This post is a continuation of a multipart blog series about Technology Leadership Spectrums. The previous post discussed high-bar vs. low-bar recruiting. It also discussed hiring for professional experience vs. candidate characteristics and interviewing with empathy vs. apathy. This post takes it a step further and evaluates the use of assessment tests in the recruiting process.
As stated in the previous post, two of the most sought after candidate characteristics are aptitude and creativity. The most common way of evaluating these characteristics is via whiteboard coding challenges.
On the one end of the spectrum, employers don’t use any assessment tests. On the other end of the spectrum, employers use many assessment tests. This case might involve whiteboard coding during a video chat followed by several more challenges during in-person interviews.
The current consensus seems to be on the Many tests side of the spectrum. However, the use of whiteboard coding is a point of contention. On the one hand, you have tech giants like Google who are trying to assess millions of candidates in a fair and repeatable process. On the other hand, you have candidates spending an exorbitant amount of time preparing for the coding challenges, not to mention the stress of performing these oral exams. From a candidate’s perspective, whiteboarding and waterboarding not only similar in name but also in the torture they exude!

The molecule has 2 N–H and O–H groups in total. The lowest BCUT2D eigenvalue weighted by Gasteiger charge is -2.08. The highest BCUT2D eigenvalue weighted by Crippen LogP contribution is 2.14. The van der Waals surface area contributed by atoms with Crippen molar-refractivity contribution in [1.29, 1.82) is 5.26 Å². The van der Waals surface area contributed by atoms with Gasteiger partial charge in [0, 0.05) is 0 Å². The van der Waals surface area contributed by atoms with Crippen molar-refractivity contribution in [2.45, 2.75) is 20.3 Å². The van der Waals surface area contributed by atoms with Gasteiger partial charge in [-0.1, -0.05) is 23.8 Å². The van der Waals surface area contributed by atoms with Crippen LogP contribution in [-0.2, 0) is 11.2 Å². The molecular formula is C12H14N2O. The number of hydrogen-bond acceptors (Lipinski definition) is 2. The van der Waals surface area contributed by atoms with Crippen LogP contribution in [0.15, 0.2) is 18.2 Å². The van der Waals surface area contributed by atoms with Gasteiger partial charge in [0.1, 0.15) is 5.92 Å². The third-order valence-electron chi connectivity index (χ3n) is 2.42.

A typical way for software engineers to prepare for whiteboard coding is with the Cracking the Coding Interview book. It is nearly 700 pages long and requires about three weeks of full-time study! Such a commitment can favor younger engineers without mortgages or families. The following book reviews illustrate the frustration that candidates have with coding interviews:
Perpetuates the insanity of programmer interviews …the interview-prep industry has completely decoupled itself from the actual job of programming!… I’ve been writing software for a long time… I’ve worked at some well-known companies, and I’ve interviewed a LOT of people. But I’m here to tell you that even I can’t pass one of these interviews without studying. That’s a bad thing. If the goal of an interview is to identify competent programmers, we’ve gone far, far off the rails with these kinds of interviews. …the presence of books like these create a vicious cycle: prep book gets written; interviewees study/memorize answers; interviewers make questions “harder” to compensate; new book gets written! It never ends. The grinder continues to turn, and whereas ten years ago you could get a good job with some string or linked-list manipulation questions, now you’ve got people who consider whiteboard coding of topcoder elite questions to be the baseline measurement of programmer competency. That’s nuts. …If you interview programmers, please, stick to questions that demonstrate actual day-to-day work competency. And yes, if you’re interviewing and you have the leverage, stand up to companies that try to abuse you with this kind of demeaning nonsense… If we are to be professionals, we have to demand the career respect afforded to professionals. That includes not being treated like children when we are interviewed. (Tim)
Contributes to ludicrous tech interview process This book was the worst investment of my career. The time I put into this book helped me get further along in these insane interview processes but ultimately did not help me find a job. Not to say this book is trash, but for me, I put months of studying into this book and I did not pass an Amazon or Google interview. Yes that is not the books fault, just pointing out that it is not the end all book and that for different people (like myself) I would have been much better off spending my time hands on building real things rather than this interview fluff. I feel strongly that tech interviews are flawed and often ridiculous and [that] studying some of these problems that a regular developer never comes across in real work… helps promote that interview process. (Adam Pritchard)